Google and KPMG online security observers share their insights for securing accounts and access, even while operating from remote locations. Hackers and other cybercriminals tend to look at crises as opportunities, and COVID-19 has proven to be the mother of all crises as not only are systems . Cyber scams based on COVID-19 have become prevalent in recent months, as hackers look to capitalize on the virus-driven uncertainty affecting individuals, enterprises . COVID-19 has created previously unthinkable consequences for our society. Organised crime has been quick to respond, mounting large scale orchestrated campaigns to defraud banking customers, preying on fear and anxiety related to COVID-19. Further, as governments prepare stimulus packages in response to the pandemic and begin providing fiscal support to their citizens, the risk of being defrauded by COVID-19 related scams will likely continue to rise. For the financial sector in particular there are great challenges. The industry has already begun to provide an unprecedented response, but are having to work through their own business continuity issues. The past two months have seen the largest ever migration of individuals to digital platforms and tools in order to stay connected, for both productivity and personal purposes. Millions turned to virtual tools such as videoconferencing apps, many utilizing them for the first time. At the same time, building closures and the rapid shift towards remote working policies left many enterprises and governmental organizations scrambling to ensure adequate measures had been taken to shield confidential data, private servers, and other exposed systems. Learn more: THE TIME HAS COME TO BRING IN AI, MACHINE LEARNING AND AUTOMATION IN CYBERSECURITY . “Our systems have also spotted malware-laden sites that pose as sign-in pages for popular social media accounts, health organizations, and even official coronavirus maps". ~ Mark Risher, Senior Director for Account Security . In an era of social distancing, it is fortunate that technology has evolved to a point that many services can be rendered completely online. Yet with each new helpful technological advancement, comes the possibility of introducing new online security risks. Hackers and other cybercriminals tend to look at crises as opportunities, and COVID-19 has proven to be the mother of all crises as not only are systems vulnerable due to quickly changing world circumstances, but everyone is constantly looking to digital means to keep them connected. “Such prolific fraud attempts out there, realization of what forms these COVID-19 scams take – and how they should be best handled – should be of urgent importance for both the organizations and the people who work for them. “ Fraudsters posing as members of domestic and international health authorities, such as the United States Centre for Disease Control and Prevention (CDC) or the World Health Organisation (WHO), targeting victims with emails including malicious attachments, links, or redirects to “updates” regarding the spread of COVID-19, new containment measures, maps of the outbreak or ways to protect yourself from exposure. Our systems have also spotted malware-laden sites that pose as sign-in pages for popular social media accounts, health organizations, and even official coronavirus maps.During the past couple of weeks, our advanced, machine-learning classifiers have seen 18 million daily malware and phishing attempts related to COVID-19, in addition to more than 240 million COVID-related spam messages. Right now, everyone is heavily reliant on their laptops or mobile phones to conduct their everyday needs such as online banking, shopping or donating to causes and charities. Criminals are not afraid to take advantage of that,” warned Tan Kim Chuan, Head of Forensic at KPMG in Malaysia. Mark Risher, Senior Director for Account Security, Identity, and Abuse at Google, says Google’s team of cybersecurity experts have encountered coronavirus-related cyber scams aimed at individuals, companies, and government administrations. Our Threat Analysis Group continually monitors for sophisticated, government-backed hacking activity and is seeing new COVID-19 messaging used in attacks, and our security systems have detected a range of new scams such as phishing emails posing as messages from charities and NGOs battling COVID-19, directions from “administrators” to employees working from home, and even notices spoofing healthcare providers. Learn more: DELOITTE EXTENDS ITS CYBERSECURITY SERVICES BY PARTNERING WITH PALO ALTO .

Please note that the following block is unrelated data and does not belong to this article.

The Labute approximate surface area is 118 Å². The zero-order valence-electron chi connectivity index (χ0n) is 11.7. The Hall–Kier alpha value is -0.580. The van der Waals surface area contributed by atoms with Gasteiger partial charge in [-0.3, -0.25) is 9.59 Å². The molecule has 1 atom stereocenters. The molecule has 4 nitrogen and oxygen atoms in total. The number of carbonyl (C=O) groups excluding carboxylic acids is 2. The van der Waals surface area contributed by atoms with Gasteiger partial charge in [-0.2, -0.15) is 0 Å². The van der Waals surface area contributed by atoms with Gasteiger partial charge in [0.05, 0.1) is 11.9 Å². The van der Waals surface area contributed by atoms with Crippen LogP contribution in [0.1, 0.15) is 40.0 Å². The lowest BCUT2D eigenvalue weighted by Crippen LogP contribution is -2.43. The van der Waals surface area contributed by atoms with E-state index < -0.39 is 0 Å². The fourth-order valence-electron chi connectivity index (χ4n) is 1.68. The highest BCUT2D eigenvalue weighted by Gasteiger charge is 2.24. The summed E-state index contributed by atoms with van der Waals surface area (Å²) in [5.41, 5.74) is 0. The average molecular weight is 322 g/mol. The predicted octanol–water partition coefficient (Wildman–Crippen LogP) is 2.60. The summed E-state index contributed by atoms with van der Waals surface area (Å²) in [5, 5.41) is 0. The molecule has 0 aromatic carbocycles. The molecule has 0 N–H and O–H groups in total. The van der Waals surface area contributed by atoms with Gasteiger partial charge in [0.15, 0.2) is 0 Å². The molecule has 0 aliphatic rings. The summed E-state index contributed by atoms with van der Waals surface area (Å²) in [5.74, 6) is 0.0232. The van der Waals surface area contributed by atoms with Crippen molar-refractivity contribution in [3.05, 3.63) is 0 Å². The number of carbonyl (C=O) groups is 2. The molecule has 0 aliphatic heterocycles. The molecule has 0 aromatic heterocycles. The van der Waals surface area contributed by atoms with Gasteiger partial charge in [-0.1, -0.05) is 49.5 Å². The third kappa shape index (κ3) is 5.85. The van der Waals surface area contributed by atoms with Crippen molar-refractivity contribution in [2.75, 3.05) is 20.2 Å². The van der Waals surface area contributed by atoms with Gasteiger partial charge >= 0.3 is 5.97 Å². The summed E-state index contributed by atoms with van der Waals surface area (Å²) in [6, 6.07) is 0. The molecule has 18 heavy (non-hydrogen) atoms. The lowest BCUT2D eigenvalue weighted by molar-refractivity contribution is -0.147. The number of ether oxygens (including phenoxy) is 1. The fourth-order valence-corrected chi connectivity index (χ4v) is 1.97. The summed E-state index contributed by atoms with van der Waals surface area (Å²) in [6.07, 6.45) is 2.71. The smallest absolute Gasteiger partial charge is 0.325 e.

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DATA SECURITY